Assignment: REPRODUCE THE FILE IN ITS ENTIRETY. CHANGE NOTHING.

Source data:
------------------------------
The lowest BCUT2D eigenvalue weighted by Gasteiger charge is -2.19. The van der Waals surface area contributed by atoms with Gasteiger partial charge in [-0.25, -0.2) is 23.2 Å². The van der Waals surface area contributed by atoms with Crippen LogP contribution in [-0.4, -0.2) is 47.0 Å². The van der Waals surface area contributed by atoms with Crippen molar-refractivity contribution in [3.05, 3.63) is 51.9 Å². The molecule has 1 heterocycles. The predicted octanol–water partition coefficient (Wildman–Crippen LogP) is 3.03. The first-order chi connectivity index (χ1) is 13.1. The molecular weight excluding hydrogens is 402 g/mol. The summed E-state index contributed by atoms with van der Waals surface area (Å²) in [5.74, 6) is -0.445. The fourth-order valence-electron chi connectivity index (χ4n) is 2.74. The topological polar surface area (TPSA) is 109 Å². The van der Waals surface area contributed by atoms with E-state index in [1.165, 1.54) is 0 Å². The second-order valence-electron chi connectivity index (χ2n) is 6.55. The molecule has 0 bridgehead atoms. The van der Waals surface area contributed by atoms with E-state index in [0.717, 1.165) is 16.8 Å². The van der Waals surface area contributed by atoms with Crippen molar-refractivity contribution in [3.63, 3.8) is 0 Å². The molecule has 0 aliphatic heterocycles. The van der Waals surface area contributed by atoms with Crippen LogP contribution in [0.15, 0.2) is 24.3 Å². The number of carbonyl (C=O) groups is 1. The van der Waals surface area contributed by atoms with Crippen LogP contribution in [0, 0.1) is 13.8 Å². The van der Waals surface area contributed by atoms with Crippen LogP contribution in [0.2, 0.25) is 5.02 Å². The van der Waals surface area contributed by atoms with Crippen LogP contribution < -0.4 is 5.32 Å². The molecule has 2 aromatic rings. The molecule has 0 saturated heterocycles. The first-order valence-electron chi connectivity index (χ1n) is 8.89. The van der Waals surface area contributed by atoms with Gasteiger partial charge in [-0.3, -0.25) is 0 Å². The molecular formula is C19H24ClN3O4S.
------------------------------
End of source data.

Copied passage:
The lowest BCUT2D eigenvalue weighted by Gasteiger charge is -2.19. The van der Waals surface area contributed by atoms with Gasteiger partial charge in [-0.25, -0.2) is 23.2 Å². The van der Waals surface area contributed by atoms with Crippen LogP contribution in [-0.4, -0.2) is 47.0 Å². The van der Waals surface area contributed by atoms with Crippen molar-refractivity contribution in [3.05, 3.63) is 51.9 Å². The molecule has 1 heterocycles. The predicted octanol–water partition coefficient (Wildman–Crippen LogP) is 3.03. The first-order chi connectivity index (χ1) is 13.1. The molecular weight excluding hydrogens is 402 g/mol. The summed E-state index contributed by atoms with van der Waals surface area (Å²) in [5.74, 6) is -0.445. The fourth-order valence-electron chi connectivity index (χ4n) is 2.74. The topological polar surface area (TPSA) is 109 Å². The van der Waals surface area contributed by atoms with E-state index in [1.165, 1.54) is 0 Å². The second-order valence-electron chi connectivity index (χ2n) is 6.55. The molecule has 0 bridgehead atoms. The van der Waals surface area contributed by atoms with E-state index in [0.717, 1.165) is 16.8 Å². The van der Waals surface area contributed by atoms with Crippen molar-refractivity contribution in [3.63, 3.8) is 0 Å². The molecule has 0 aliphatic heterocycles. The van der Waals surface area contributed by atoms with Crippen LogP contribution in [0.15, 0.2) is 24.3 Å². The number of carbonyl (C=O) groups is 1. The van der Waals surface area contributed by atoms with Crippen LogP contribution in [0, 0.1) is 13.8 Å². The van der Waals surface area contributed by atoms with Crippen LogP contribution in [0.2, 0.25) is 5.02 Å². The van der Waals surface area contributed by atoms with Crippen LogP contribution < -0.4 is 5.32 Å². The molecule has 2 aromatic rings. The molecule has 0 saturated heterocycles. The first-order valence-electron chi connectivity index (χ1n) is 8.89. The van der Waals surface area contributed by atoms with Gasteiger partial charge in [-0.3, -0.25) is 0 Å². The molecular formula is C19H24ClN3O4S.